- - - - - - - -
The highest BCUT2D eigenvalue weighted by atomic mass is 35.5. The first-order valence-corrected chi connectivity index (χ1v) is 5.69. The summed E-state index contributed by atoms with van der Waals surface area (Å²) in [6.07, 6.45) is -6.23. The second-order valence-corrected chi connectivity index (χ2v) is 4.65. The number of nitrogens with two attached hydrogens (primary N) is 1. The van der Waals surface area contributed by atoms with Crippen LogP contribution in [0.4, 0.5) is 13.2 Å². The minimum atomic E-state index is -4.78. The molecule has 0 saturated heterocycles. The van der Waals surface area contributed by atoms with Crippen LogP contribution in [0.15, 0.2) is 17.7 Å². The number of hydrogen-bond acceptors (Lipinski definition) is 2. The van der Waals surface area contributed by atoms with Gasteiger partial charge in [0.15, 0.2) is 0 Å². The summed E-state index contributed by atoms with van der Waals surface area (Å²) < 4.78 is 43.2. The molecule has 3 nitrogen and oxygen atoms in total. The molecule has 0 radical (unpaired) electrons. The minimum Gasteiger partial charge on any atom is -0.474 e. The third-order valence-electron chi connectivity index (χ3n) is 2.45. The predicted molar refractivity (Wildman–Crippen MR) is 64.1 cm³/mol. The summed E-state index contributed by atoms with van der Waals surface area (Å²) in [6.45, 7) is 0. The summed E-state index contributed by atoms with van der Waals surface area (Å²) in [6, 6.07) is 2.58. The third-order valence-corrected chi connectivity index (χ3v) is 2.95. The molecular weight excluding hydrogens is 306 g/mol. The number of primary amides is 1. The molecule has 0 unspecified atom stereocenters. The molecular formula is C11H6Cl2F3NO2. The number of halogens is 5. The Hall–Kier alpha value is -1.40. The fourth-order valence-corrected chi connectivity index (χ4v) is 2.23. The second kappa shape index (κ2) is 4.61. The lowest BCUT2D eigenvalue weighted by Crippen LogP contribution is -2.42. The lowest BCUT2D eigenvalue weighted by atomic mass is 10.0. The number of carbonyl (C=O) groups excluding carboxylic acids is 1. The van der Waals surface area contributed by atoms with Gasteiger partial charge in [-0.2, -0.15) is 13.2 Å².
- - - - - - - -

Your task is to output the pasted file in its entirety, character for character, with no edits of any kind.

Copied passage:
The highest BCUT2D eigenvalue weighted by atomic mass is 35.5. The first-order valence-corrected chi connectivity index (χ1v) is 5.69. The summed E-state index contributed by atoms with van der Waals surface area (Å²) in [6.07, 6.45) is -6.23. The second-order valence-corrected chi connectivity index (χ2v) is 4.65. The number of nitrogens with two attached hydrogens (primary N) is 1. The van der Waals surface area contributed by atoms with Crippen LogP contribution in [0.4, 0.5) is 13.2 Å². The minimum atomic E-state index is -4.78. The molecule has 0 saturated heterocycles. The van der Waals surface area contributed by atoms with Crippen LogP contribution in [0.15, 0.2) is 17.7 Å². The number of hydrogen-bond acceptors (Lipinski definition) is 2. The van der Waals surface area contributed by atoms with Gasteiger partial charge in [0.15, 0.2) is 0 Å². The summed E-state index contributed by atoms with van der Waals surface area (Å²) < 4.78 is 43.2. The molecule has 3 nitrogen and oxygen atoms in total. The molecule has 0 radical (unpaired) electrons. The minimum Gasteiger partial charge on any atom is -0.474 e. The third-order valence-electron chi connectivity index (χ3n) is 2.45. The predicted molar refractivity (Wildman–Crippen MR) is 64.1 cm³/mol. The summed E-state index contributed by atoms with van der Waals surface area (Å²) in [6.45, 7) is 0. The summed E-state index contributed by atoms with van der Waals surface area (Å²) in [6, 6.07) is 2.58. The third-order valence-corrected chi connectivity index (χ3v) is 2.95. The molecular weight excluding hydrogens is 306 g/mol. The number of primary amides is 1. The molecule has 0 unspecified atom stereocenters. The molecular formula is C11H6Cl2F3NO2. The number of halogens is 5. The Hall–Kier alpha value is -1.40. The fourth-order valence-corrected chi connectivity index (χ4v) is 2.23. The second kappa shape index (κ2) is 4.61. The lowest BCUT2D eigenvalue weighted by Crippen LogP contribution is -2.42. The lowest BCUT2D eigenvalue weighted by atomic mass is 10.0. The number of carbonyl (C=O) groups excluding carboxylic acids is 1. The van der Waals surface area contributed by atoms with Gasteiger partial charge in [-0.2, -0.15) is 13.2 Å².